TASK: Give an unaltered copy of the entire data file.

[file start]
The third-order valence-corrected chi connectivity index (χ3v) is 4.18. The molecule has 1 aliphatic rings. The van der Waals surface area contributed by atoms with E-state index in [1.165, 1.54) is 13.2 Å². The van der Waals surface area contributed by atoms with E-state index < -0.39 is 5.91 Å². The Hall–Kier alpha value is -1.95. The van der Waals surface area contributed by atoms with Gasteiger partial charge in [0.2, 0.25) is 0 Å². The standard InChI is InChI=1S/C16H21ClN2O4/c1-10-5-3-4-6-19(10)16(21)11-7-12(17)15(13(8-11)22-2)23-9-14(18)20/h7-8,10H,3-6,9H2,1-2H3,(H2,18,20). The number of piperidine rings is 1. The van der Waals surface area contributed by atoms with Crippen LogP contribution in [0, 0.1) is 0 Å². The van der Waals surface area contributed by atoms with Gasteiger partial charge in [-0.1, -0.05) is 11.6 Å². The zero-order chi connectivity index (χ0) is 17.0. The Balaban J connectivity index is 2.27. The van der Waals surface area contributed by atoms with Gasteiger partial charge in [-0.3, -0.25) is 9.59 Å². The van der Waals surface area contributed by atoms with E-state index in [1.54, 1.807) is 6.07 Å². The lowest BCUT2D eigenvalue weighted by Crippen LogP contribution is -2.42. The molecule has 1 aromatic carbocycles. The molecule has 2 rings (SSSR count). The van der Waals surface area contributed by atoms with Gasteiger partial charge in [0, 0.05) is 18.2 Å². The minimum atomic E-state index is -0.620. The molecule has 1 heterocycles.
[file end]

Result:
The third-order valence-corrected chi connectivity index (χ3v) is 4.18. The molecule has 1 aliphatic rings. The van der Waals surface area contributed by atoms with E-state index in [1.165, 1.54) is 13.2 Å². The van der Waals surface area contributed by atoms with E-state index < -0.39 is 5.91 Å². The Hall–Kier alpha value is -1.95. The van der Waals surface area contributed by atoms with Gasteiger partial charge in [0.2, 0.25) is 0 Å². The standard InChI is InChI=1S/C16H21ClN2O4/c1-10-5-3-4-6-19(10)16(21)11-7-12(17)15(13(8-11)22-2)23-9-14(18)20/h7-8,10H,3-6,9H2,1-2H3,(H2,18,20). The number of piperidine rings is 1. The van der Waals surface area contributed by atoms with Crippen LogP contribution in [0, 0.1) is 0 Å². The van der Waals surface area contributed by atoms with Gasteiger partial charge in [-0.1, -0.05) is 11.6 Å². The zero-order chi connectivity index (χ0) is 17.0. The Balaban J connectivity index is 2.27. The van der Waals surface area contributed by atoms with Gasteiger partial charge in [-0.3, -0.25) is 9.59 Å². The van der Waals surface area contributed by atoms with E-state index in [1.54, 1.807) is 6.07 Å². The lowest BCUT2D eigenvalue weighted by Crippen LogP contribution is -2.42. The molecule has 1 aromatic carbocycles. The molecule has 2 rings (SSSR count). The van der Waals surface area contributed by atoms with Gasteiger partial charge in [0, 0.05) is 18.2 Å². The minimum atomic E-state index is -0.620. The molecule has 1 heterocycles.